HBO Max extends financial olive branch to Warner Bros. filmmakers

HBO Max Comcast
HBO Max last year filled in some important distribution holes by reaching a deal with Roku and Amazon, and launching an app on Comcast's X1 and Flex platforms. (WarnerMedia)

AT&T is reportedly changing up financial agreements with filmmakers after last year's move to release all 2021 Warner Bros. films on HBO Max.

According to Bloomberg, the company is close to resolving disputes over the release plan, which will see films simultaneously released in U.S. theaters and on HBO Max, where they’ll be available to stream for 31 days. The publication said that AT&T is now guaranteeing payment regardless of box office performance and increasing the odds of performance-based bonuses. Warner Bros. will also pay film crews using HBO Max revenue.

Warner Bros. this year is releasing 17 movies including “Dune,” “The Matrix 4,” “The Suicide Squad” and “In The Heights.” According to the report, bonuses will be paid out at box-office performance thresholds that will be half as high as normal.

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AT&T announced the surprising HBO Max release plan in December and was quickly met with criticism from some fillmmakers.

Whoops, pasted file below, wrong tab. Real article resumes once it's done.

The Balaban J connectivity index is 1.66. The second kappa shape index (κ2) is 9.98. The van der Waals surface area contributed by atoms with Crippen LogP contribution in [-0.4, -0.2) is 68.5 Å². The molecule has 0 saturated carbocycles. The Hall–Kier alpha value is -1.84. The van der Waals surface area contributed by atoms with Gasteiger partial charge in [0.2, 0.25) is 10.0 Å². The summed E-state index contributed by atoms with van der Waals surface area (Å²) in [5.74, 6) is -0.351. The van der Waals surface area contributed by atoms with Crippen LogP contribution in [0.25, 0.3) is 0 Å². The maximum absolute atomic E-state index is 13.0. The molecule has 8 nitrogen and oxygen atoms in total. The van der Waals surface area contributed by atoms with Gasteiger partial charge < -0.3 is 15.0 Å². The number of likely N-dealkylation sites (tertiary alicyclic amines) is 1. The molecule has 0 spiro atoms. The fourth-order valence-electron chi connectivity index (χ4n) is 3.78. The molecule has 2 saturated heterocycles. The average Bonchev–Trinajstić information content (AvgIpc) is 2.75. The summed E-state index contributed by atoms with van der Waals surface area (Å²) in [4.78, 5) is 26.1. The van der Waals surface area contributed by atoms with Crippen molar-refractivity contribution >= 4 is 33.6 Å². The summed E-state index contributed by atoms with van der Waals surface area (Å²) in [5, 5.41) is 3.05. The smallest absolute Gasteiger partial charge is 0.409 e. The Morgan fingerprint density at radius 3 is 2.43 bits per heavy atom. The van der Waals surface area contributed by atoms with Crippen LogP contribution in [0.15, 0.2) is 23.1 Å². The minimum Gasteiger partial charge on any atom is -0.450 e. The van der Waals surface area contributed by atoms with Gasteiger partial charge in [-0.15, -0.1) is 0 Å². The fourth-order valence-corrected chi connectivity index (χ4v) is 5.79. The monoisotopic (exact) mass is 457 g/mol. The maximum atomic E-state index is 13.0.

“After considering all available options and the projected state of moviegoing throughout 2021, we came to the conclusion that this was the best way for WarnerMedia’s motion picture business to navigate the next 12 months,” said WarnerMedia CEO Jason Kilar in a statement. “More importantly, we are planning to bring consumers 17 remarkable movies throughout the year, giving them the choice and the power to decide how they want to enjoy these films. Our content is extremely valuable, unless it’s sitting on a shelf not being seen by anyone. We believe this approach serves our fans, supports exhibitors and filmmakers, and enhances the HBO Max experience, creating value for all.”

The plan is an extension of Warner Bros.’ Christmas Day release of “Wonder Woman 1984” on HBO Max. The company said that nearly half of HBO Max’s retail subscribers viewed the film on the day of its arrival, along with millions of wholesale subscribers who have access to HBO Max via a cable, wireless or other partner services. HBO Max said its total viewing hours on Christmas Day were more than triple in comparison to a typical day in the previous month.